The Pentagon Papers
Gravel Edition
Volume 1
Document 52, Telegram from Ambassador Dillon to the Secretary of State Dulles on French Plans in Indochina, 27 May 1954, pp. 516-18.


FROM: Paris
TO: Secretary of State
NO: 4566, May 27, 6 p.m.

SENT DEPARTMENT 4566, REPEATED INFORMATION GENEVA 305, SAIGON 550.

EYES ONLY SECRETARY; GENEVA EYES ONLY UNDER SECRETARY; SAIGON EYES ONLY CHARGE

PASS DEFENSE FOR DEPARTMENT ARMY FOR RIDGWAY

THIS IS JOINT EMBASSY-TRAPNELL MESSAGE

After arriving Paris, Trapnell called first on Ambassador for general background discussion and subsequently on General Gruenther for same purpose. He was originally scheduled to call on Laniel May 28 before seeing Ely but because of Prime Minister's preoccupation with Cabinet meetings and other urgent business meeting was postponed. Trapnell accompanied by Ambassador seeing Laniel at latter's home tomorrow morning. Meanwhile Laniel suggested that Trapnell make direct contact with Ely. This was done this morning when Trapnell, accompanied by embassy Officer, had hour and half interview with Ely, accompanied by Colonel Brohan.

As conversation opened, it became apparent that Ely was not fully aware of reason behind Trapnell's presence in Paris. After this was explained Ely launched into a general review of the Indochina situation giving particular emphasis to following points:

1. He recounted content of talks he had had in Indochina with O'Daniel. He was agreeable to principle of American instruction Vietnamese forces but not
entirely in accord with O'Daniel's proposal that national army be reorganized on divisional basis. He believed that divisional units were perhaps too weighty and that lighter units of perhaps 6, 7 or 8 battalions per division were more practicable. Yet, he did not wish to press this point as he regarded it as a detail which could be worked out subsequently. He pointed out that if O'Daniel's concept was followed and US instructor-advisers remained with units upon completion of training, they would have to accompany units into battle and, therefore, major question of whether US prepared to participate in combat operations would arise. Only alternate to this would be replacement of US instructor-advisers by French as units were prepared to enter combat. This would be unsatisfactory because training and advising methods of French and Americans were dissimilar.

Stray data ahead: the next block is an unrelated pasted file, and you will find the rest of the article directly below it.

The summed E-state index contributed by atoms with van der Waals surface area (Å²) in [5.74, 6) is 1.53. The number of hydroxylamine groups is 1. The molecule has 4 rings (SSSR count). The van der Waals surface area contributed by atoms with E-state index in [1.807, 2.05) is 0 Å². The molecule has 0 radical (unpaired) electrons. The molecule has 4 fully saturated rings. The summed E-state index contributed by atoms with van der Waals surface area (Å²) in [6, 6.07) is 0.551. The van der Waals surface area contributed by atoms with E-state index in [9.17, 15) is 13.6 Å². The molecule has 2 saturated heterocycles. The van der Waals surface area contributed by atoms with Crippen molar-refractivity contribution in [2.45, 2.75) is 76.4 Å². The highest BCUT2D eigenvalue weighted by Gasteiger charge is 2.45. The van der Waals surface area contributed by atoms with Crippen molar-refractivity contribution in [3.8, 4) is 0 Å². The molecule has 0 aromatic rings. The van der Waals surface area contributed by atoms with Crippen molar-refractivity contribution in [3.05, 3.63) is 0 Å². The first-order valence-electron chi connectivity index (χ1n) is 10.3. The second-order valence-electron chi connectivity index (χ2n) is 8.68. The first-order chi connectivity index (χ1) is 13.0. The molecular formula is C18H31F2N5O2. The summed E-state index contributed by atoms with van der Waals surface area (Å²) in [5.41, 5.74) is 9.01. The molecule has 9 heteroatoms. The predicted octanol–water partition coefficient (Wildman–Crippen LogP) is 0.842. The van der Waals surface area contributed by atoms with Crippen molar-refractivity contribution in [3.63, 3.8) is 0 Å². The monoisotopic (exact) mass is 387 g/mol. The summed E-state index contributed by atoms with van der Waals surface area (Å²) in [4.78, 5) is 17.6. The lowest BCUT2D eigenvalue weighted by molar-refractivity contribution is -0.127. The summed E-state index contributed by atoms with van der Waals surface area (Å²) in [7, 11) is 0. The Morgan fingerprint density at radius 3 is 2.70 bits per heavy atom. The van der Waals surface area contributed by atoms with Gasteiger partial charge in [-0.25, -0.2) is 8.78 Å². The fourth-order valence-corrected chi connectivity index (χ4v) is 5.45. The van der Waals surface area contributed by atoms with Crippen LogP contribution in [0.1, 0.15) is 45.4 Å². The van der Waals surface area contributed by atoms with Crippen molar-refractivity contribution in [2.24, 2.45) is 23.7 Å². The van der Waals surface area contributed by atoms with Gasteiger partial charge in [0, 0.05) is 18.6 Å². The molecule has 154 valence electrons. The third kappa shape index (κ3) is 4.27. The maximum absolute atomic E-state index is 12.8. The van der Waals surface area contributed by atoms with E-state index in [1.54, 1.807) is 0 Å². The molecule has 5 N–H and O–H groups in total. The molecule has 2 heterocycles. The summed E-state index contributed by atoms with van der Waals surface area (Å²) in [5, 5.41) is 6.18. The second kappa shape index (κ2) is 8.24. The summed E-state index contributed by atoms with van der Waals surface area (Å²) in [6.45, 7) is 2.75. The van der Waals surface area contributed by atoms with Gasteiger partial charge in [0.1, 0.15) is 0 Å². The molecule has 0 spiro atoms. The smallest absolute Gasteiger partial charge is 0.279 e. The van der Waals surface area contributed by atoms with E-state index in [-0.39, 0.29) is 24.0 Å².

2. Ely stated that O'Daniel had presented an operational plan for continuing the war but that he found it unrealistic on basis that it gave priority to operations in the south while the principal and immediate threat is in the north.

3. Ely referred to increasing frequency of American criticism of French conduct of war. He explained that it was easy to criticize post facto and when things went wrong. As Trapnell knew, the war in Indochina was of a very special nature and it was unfair for people who perhaps didn't understand this fact as well as he and Trapnell to criticize. It was useless to compare the wars in Korea and Indochina; they were entirely different. He hoped that Trapnell could use his influence to reduce the degree of present US criticism of past and present Frencli performance in Indochina in the interests of good Franco-American working relations in the important joint tasks at hand.

4. At about this stage of the conversation, Ely remarked that it was virtually impossible to discuss specific military questions in Indochina without getting into the major political questions including the possibility of US intervention, the prospects for a Pacific pact and the whole question of where the defense of Southeast Asia was to take place and by whom. Trapnell referred to his terms of reference which prevented him from discussing other than specific military questions, particularly that of the regrouping of existing forces in Indochina for the defense of the Delta.